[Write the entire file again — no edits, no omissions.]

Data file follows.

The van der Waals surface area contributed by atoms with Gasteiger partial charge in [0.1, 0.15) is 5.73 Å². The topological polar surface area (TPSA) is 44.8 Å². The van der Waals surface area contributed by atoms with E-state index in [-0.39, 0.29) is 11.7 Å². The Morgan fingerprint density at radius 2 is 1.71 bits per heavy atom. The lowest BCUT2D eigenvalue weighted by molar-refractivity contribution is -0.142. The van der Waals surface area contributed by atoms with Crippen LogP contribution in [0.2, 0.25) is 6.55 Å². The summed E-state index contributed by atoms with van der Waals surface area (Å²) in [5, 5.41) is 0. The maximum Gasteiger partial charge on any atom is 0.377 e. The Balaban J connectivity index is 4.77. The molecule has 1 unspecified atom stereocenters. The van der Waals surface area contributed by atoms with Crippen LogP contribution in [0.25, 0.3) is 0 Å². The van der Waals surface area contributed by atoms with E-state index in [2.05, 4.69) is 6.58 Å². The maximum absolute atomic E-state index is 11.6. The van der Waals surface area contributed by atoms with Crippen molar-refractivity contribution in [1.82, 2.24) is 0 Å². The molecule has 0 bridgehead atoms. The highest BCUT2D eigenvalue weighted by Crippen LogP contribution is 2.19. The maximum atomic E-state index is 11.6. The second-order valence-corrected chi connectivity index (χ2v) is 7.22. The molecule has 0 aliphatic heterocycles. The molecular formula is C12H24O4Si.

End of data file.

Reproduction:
The van der Waals surface area contributed by atoms with Gasteiger partial charge in [0.1, 0.15) is 5.73 Å². The topological polar surface area (TPSA) is 44.8 Å². The van der Waals surface area contributed by atoms with E-state index in [-0.39, 0.29) is 11.7 Å². The Morgan fingerprint density at radius 2 is 1.71 bits per heavy atom. The lowest BCUT2D eigenvalue weighted by molar-refractivity contribution is -0.142. The van der Waals surface area contributed by atoms with Crippen LogP contribution in [0.2, 0.25) is 6.55 Å². The summed E-state index contributed by atoms with van der Waals surface area (Å²) in [5, 5.41) is 0. The maximum Gasteiger partial charge on any atom is 0.377 e. The Balaban J connectivity index is 4.77. The molecule has 1 unspecified atom stereocenters. The van der Waals surface area contributed by atoms with Crippen LogP contribution in [0.25, 0.3) is 0 Å². The van der Waals surface area contributed by atoms with E-state index in [2.05, 4.69) is 6.58 Å². The maximum absolute atomic E-state index is 11.6. The van der Waals surface area contributed by atoms with Crippen molar-refractivity contribution in [1.82, 2.24) is 0 Å². The molecule has 0 bridgehead atoms. The highest BCUT2D eigenvalue weighted by Crippen LogP contribution is 2.19. The maximum atomic E-state index is 11.6. The second-order valence-corrected chi connectivity index (χ2v) is 7.22. The molecule has 0 aliphatic heterocycles. The molecular formula is C12H24O4Si.